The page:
you can use the following Apps Script to create folders in Google Drive for students and share those folders with their email addresses based on data from a Google Sheet
Whilst this post from Amit Agarwal looks at the automatic creation of Google Drive folders, it’s also worth having a look at it at for an Apps Script pattern for iterating over and processing data from Google Sheets. In particular there is a getStudentData()function that turns the 2D array return from .getValues() into an object array which includes a rowIndex. This makes it easy to update your Google Sheet when each row is processed.
There are two ways to pull email addresses from Gmail messages. The simpler, and more popular, method is that you pull a list of messages from which you wish to extract the email and loop over them to extract the email addresses. A more efficient way to pull email addresses from multiple email messages is to make a single batch request to the Gmail API with the help of Apps Script’s UrlFetch service.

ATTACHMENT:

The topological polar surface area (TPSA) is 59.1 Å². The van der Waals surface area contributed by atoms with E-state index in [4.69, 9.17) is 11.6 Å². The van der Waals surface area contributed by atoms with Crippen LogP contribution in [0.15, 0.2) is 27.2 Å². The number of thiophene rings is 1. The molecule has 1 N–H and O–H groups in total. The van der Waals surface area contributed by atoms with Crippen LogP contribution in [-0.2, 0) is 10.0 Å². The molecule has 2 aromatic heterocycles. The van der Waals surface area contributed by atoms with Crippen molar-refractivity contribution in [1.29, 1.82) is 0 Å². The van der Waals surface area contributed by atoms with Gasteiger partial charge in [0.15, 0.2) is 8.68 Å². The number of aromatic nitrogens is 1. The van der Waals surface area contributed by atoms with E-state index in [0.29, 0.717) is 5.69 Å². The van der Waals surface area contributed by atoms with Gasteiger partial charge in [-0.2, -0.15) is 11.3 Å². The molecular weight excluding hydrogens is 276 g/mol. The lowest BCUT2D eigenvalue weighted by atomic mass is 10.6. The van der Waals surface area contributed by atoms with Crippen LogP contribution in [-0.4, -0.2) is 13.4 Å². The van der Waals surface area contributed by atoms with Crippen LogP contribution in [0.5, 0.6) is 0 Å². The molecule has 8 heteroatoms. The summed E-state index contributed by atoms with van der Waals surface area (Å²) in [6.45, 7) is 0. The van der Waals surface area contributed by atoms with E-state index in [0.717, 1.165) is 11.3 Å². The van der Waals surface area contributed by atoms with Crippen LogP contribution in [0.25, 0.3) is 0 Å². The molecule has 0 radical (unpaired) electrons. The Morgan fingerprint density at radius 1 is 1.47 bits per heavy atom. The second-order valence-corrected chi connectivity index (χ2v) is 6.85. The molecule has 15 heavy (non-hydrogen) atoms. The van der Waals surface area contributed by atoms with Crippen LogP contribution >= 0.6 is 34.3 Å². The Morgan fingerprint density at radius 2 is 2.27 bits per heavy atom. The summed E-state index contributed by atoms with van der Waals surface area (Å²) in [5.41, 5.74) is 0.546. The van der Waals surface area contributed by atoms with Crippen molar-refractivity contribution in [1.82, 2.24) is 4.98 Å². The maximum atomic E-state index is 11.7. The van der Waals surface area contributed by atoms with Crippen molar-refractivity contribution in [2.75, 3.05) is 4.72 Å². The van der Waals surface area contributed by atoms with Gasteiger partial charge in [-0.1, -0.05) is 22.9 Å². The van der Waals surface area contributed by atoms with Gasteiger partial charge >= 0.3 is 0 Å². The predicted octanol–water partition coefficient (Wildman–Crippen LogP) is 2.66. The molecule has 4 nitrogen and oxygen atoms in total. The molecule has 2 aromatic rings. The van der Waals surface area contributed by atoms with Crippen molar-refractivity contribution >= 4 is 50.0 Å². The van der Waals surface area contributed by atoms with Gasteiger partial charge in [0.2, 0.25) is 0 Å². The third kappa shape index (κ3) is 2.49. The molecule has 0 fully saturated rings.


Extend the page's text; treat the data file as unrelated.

We’ve featured a couple of posts on how you can make batch requests with Google Workspace APIs. With the limited runtime in Apps Script using batches can be an invaluable tool to finish your script in the execution limit and also improve your user experience. In this particular example for Amit Agarwal he looks at how batch requests can be made to the Gmail API by first get message details from a call to Gmail.Users.Messages.list, before getting message details in a single UrlFetchApp.fetchAll call. All the example code is included in the source post and to get to execute it copy/paste/run the following function: